25 – Lycorea cleobaea (Large Tiger)
35 – Morpho peleides (Blue Morpho)
30 – Morpho polyphemus (White Morpho)
20 – Myscelia ethusa (Royal Blue Butterfly)
30 – Papilio androgeus (Queen Page)
25 – Papilio erostratus (Dusky Swallowtail)
30 – Papilio pilumnus (Three-tailed Swallowtail)
25 – Papilio torquatus (Band-gapped Swallowtail)
15 – Archeoprepona demophon (One-spotted Prepona)
10 – Prepona omphale (Blue Belly-Button)
15 – Tithorea harmonia (Harmonia Tigerwing)

Total = 427

“Fresh Sheet” is our weekly shipment report of pupae on display in the emerging window. Visit Pacific Science Center’s Tropical Butterfly House and meet our newest residents.

These butterflies typically arrive as pupae on the Thursday or Friday before the Fresh Sheet is published. Some of these butterflies will start emerging the day they arrive or the next day, but other species may take a full week before they reach adulthood. After emerging, they may live for a week or even a few months! While we love sharing a variety of species with our guests, we cannot guarantee that any specific species will be flying on the day that you visit Pacific Science Center.

If you are interested in photographing a specific butterfly and would like to be updated about when it is flying in the Tropical Butterfly House, please email Butterflies@pacsci.org with details and your contact information.

 

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New Exhibit On Surgery To Display At
 Pacific Science Center https://www.pacificsciencecenter.org/news/new-exhibit-on-surgery-to-display-at-pacific-science-center/ Thu, 18 May 2017 23:20:03 +0000 https://www.pacificsciencecenter.org/?p=16382 New Exhibit On Surgery To Display at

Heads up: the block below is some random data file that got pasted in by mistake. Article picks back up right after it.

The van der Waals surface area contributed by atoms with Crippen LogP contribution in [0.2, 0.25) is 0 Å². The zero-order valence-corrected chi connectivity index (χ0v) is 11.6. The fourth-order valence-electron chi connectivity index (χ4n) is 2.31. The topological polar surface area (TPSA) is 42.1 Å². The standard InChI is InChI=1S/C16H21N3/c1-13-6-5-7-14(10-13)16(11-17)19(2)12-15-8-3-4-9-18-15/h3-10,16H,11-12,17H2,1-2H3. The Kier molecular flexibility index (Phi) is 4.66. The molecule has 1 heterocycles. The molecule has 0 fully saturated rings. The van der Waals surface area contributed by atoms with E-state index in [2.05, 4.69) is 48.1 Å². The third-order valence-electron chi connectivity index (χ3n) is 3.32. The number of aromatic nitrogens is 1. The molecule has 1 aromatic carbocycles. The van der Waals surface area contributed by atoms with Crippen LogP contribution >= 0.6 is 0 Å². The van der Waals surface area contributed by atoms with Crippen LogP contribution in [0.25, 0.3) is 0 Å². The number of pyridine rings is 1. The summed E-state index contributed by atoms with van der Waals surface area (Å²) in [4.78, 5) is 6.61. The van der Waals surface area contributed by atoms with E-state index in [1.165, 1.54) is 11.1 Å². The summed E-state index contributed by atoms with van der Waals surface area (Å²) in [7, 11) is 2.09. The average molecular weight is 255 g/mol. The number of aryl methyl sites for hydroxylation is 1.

Pacific Science Center. Surgery + Innovation = A Better Way to Operate opens June 10.

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 Pacific Science Center appeared first on Pacific Science Center.

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PacSci Perspectives

Surgery + Innovation = A Better Way to Operate Opens June 10

SEATTLE, WA (May 18, 2017) – Surgeons heal diseases and repair injuries by cutting, reshaping, and stitching the body. However, modern innovations in surgery are allowing surgical teams to repair and heal with less trauma to patients. Our latest exhibition, Surgery + Innovation = A Better Way to Operate, explores these innovations. The exhibit runs June 10 through December 3, 2017.

Guests will explore advances in surgical training, patient empowerment, and surgical methods that are improving patient outcomes and, in some cases, may lead to a future where ailments that previously required surgery no longer do.

Discover how research teams here in the Northwest are making realistic simulations of human body parts to help surgeons develop critical skills. How’s your manual dexterity? In the exhibit, practice training to do minimally invasive surgery like surgeons do by using pinchers to move blocks within a box. Learn how empowering patients to make lifestyle changes before surgery and to monitor themselves with their smart phones after surgery leads to better outcomes. Examine surgical tools and activate a step-by-step simulation of a procedure that fixes a damaged blood vessel by threading tools through the body instead of creating an incision. Explore current research being conducted right in our backyard at the University of Washington School of Medicine.

Surgery + Innovation = A Better Way to Operate will be showcased in The Studio, located in the Wellbody Academy. The Studio is a changing exhibit space showcasing the work of local scientists through a combination of digital media, graphics, objects, interactive displays, and live programs. Exhibits change twice a year. Entry into The Studio is included with Pacific Science Center admission. More information can be obtained at www.pacificsciencecenter.org/exhibits/the-studio.